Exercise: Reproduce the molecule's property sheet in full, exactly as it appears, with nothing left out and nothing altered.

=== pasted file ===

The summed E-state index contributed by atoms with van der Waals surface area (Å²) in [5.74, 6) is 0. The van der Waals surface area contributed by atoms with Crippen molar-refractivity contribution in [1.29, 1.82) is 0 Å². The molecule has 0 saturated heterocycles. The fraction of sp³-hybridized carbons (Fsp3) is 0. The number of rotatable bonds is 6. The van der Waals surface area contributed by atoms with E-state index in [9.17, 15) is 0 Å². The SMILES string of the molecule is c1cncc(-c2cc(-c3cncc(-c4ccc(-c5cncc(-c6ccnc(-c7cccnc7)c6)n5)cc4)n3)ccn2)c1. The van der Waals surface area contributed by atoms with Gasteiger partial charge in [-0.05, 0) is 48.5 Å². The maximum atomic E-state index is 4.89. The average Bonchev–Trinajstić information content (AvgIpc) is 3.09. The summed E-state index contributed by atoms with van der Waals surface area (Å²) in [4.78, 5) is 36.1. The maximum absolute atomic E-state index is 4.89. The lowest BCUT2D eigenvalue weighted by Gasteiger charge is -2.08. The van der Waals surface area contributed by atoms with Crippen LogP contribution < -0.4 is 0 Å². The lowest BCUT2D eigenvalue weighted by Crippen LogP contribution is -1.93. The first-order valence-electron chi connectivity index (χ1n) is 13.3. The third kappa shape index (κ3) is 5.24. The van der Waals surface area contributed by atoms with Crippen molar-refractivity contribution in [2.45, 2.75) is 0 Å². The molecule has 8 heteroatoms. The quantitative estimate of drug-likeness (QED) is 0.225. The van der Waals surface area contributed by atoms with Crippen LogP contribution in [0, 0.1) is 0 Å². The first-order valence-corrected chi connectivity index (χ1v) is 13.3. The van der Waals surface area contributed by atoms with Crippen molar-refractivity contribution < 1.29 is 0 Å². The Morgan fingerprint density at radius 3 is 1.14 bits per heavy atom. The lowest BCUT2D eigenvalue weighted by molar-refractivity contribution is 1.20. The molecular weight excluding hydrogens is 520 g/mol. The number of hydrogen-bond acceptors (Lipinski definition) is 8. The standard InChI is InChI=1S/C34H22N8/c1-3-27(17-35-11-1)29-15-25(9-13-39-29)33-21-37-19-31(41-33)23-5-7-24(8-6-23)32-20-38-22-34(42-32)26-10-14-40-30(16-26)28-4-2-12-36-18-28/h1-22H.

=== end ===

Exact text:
The summed E-state index contributed by atoms with van der Waals surface area (Å²) in [5.74, 6) is 0. The van der Waals surface area contributed by atoms with Crippen molar-refractivity contribution in [1.29, 1.82) is 0 Å². The molecule has 0 saturated heterocycles. The fraction of sp³-hybridized carbons (Fsp3) is 0. The number of rotatable bonds is 6. The van der Waals surface area contributed by atoms with E-state index in [9.17, 15) is 0 Å². The SMILES string of the molecule is c1cncc(-c2cc(-c3cncc(-c4ccc(-c5cncc(-c6ccnc(-c7cccnc7)c6)n5)cc4)n3)ccn2)c1. The van der Waals surface area contributed by atoms with Gasteiger partial charge in [-0.05, 0) is 48.5 Å². The maximum atomic E-state index is 4.89. The average Bonchev–Trinajstić information content (AvgIpc) is 3.09. The summed E-state index contributed by atoms with van der Waals surface area (Å²) in [4.78, 5) is 36.1. The maximum absolute atomic E-state index is 4.89. The lowest BCUT2D eigenvalue weighted by Gasteiger charge is -2.08. The van der Waals surface area contributed by atoms with Crippen LogP contribution < -0.4 is 0 Å². The lowest BCUT2D eigenvalue weighted by Crippen LogP contribution is -1.93. The first-order valence-electron chi connectivity index (χ1n) is 13.3. The third kappa shape index (κ3) is 5.24. The van der Waals surface area contributed by atoms with Crippen molar-refractivity contribution in [2.45, 2.75) is 0 Å². The molecule has 8 heteroatoms. The quantitative estimate of drug-likeness (QED) is 0.225. The van der Waals surface area contributed by atoms with Crippen LogP contribution in [0, 0.1) is 0 Å². The first-order valence-corrected chi connectivity index (χ1v) is 13.3. The van der Waals surface area contributed by atoms with Crippen molar-refractivity contribution < 1.29 is 0 Å². The Morgan fingerprint density at radius 3 is 1.14 bits per heavy atom. The lowest BCUT2D eigenvalue weighted by molar-refractivity contribution is 1.20. The molecular weight excluding hydrogens is 520 g/mol. The number of hydrogen-bond acceptors (Lipinski definition) is 8. The standard InChI is InChI=1S/C34H22N8/c1-3-27(17-35-11-1)29-15-25(9-13-39-29)33-21-37-19-31(41-33)23-5-7-24(8-6-23)32-20-38-22-34(42-32)26-10-14-40-30(16-26)28-4-2-12-36-18-28/h1-22H.